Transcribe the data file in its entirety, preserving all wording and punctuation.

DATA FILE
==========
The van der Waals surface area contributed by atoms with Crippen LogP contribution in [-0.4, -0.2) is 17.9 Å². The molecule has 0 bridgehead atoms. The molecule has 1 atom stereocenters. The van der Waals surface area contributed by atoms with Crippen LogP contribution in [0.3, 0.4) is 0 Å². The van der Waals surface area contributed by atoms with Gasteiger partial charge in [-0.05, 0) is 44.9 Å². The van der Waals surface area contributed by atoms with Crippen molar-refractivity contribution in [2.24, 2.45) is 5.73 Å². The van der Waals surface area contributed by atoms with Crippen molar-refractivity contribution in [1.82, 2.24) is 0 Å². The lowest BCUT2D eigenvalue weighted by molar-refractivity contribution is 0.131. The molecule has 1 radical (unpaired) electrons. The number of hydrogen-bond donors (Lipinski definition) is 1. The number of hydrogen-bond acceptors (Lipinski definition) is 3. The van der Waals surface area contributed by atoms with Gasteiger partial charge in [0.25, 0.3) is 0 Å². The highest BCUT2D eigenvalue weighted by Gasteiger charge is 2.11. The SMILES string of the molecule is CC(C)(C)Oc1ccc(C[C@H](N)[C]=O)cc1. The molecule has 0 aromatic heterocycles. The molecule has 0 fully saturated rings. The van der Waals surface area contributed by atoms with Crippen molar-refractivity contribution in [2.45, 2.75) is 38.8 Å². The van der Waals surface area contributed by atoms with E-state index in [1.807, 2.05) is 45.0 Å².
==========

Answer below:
The van der Waals surface area contributed by atoms with Crippen LogP contribution in [-0.4, -0.2) is 17.9 Å². The molecule has 0 bridgehead atoms. The molecule has 1 atom stereocenters. The van der Waals surface area contributed by atoms with Crippen LogP contribution in [0.3, 0.4) is 0 Å². The van der Waals surface area contributed by atoms with Gasteiger partial charge in [-0.05, 0) is 44.9 Å². The van der Waals surface area contributed by atoms with Crippen molar-refractivity contribution in [2.24, 2.45) is 5.73 Å². The van der Waals surface area contributed by atoms with Crippen molar-refractivity contribution in [1.82, 2.24) is 0 Å². The lowest BCUT2D eigenvalue weighted by molar-refractivity contribution is 0.131. The molecule has 1 radical (unpaired) electrons. The number of hydrogen-bond donors (Lipinski definition) is 1. The number of hydrogen-bond acceptors (Lipinski definition) is 3. The van der Waals surface area contributed by atoms with Gasteiger partial charge in [0.25, 0.3) is 0 Å². The highest BCUT2D eigenvalue weighted by Gasteiger charge is 2.11. The SMILES string of the molecule is CC(C)(C)Oc1ccc(C[C@H](N)[C]=O)cc1. The molecule has 0 aromatic heterocycles. The molecule has 0 fully saturated rings. The van der Waals surface area contributed by atoms with Crippen molar-refractivity contribution in [2.45, 2.75) is 38.8 Å². The van der Waals surface area contributed by atoms with E-state index in [1.807, 2.05) is 45.0 Å².